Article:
An Argentine court on Tuesday convicted two ex-executives of a local Ford Motor plant of involvement in the torture of employees during the country’s dictatorship in the 1970s, victims’ lawyers stated, adding they may sue the automaker in U.S. federal court.
This is first time ever that former executives of a multinational company employed in Argentina during the dictatorship have been convicted of crimes against humanity, one of the lawyers, Tomas Ojea Quintana, informed Reuters in a telephone interview.
“It is clear that Ford Motor Company had control of the Argentinian subsidiary during the ‘70s. Therefore, there is a direct responsibility of Ford Motor Company and that might give us the possibility to bring the case to the U.S. courts,” Ojea Quintana stated.
Ford Argentina stated it was not part of the case and had participated entirely with prosecutors.
Legal experts stated the Argentinian Ford employees would face an uphill battle in bringing a successful U.S. lawsuit.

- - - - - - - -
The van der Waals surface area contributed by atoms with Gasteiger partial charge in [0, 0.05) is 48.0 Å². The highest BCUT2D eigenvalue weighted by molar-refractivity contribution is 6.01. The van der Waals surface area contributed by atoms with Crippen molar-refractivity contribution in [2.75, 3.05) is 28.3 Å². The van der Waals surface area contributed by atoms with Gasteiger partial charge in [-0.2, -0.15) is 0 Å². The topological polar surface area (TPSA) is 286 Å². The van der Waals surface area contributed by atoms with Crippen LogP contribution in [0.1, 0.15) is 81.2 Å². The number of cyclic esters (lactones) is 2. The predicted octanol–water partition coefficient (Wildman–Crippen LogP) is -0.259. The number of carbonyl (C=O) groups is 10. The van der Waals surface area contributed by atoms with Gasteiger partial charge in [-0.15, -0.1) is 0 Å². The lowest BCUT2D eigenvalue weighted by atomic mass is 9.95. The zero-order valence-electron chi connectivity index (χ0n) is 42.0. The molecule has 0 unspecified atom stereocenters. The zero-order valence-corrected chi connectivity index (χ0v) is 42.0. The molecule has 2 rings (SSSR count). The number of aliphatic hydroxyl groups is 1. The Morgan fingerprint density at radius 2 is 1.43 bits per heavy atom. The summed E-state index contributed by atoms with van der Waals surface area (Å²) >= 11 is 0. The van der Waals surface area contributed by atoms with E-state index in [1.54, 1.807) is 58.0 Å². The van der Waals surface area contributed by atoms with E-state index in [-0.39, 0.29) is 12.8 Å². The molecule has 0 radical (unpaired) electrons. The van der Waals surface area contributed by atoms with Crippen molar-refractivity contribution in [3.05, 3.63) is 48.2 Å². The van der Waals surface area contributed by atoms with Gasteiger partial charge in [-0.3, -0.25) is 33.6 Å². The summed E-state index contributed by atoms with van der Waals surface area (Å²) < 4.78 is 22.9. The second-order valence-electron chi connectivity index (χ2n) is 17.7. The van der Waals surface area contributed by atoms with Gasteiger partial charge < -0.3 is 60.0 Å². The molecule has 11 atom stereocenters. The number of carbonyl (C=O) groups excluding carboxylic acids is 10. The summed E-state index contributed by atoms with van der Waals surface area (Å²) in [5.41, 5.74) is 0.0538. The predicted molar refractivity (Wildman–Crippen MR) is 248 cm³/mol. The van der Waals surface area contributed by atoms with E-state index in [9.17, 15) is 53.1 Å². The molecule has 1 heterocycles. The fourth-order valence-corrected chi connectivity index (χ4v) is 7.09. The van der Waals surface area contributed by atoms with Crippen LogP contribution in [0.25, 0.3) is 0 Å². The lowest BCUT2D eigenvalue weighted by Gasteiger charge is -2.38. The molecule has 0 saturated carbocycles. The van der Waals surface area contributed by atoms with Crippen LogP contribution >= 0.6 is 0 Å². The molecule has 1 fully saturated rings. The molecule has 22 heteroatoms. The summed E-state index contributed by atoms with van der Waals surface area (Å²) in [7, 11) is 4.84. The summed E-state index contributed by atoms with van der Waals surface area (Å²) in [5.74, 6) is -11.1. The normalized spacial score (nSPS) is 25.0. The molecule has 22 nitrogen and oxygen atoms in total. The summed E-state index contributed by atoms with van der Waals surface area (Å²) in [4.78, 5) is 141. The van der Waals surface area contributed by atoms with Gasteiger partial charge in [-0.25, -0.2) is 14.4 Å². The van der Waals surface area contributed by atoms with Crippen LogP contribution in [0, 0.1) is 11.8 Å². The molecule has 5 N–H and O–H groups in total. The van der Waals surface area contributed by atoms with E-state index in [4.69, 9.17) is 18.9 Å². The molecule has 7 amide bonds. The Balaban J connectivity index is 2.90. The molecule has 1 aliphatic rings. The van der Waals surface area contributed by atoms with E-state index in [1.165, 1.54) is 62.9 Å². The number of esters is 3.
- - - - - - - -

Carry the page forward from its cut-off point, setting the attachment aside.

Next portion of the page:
The case is associated with the 1976 kidnapping and torture of 24 workers employed by Ford at their factory located outskirts of Buenos Aires during the 1976-83 military dictatorship.
Former local Ford executives Pedro Muller and Hector Sibilla were sentenced to 10 and 12 years in prison, for their association in the crimes, Elizabeth Gomez Alcorta, a lawyer representing the victims, informed Reuters following the sentencing.
Muller and Sibilla were alleged of giving photographs, home addresses and other personal information of the victims to agents of the dictatorship so they could be abducted.
The duo further “allowed a detention center to be set up inside the premises of that factory, in the recreational area, so that the abductees could be interrogated,” court papers noted.
“There they were handcuffed, beaten and had their faces covered so they could not see who was interrogating then,” the accusation against Muller and Sibilla noted.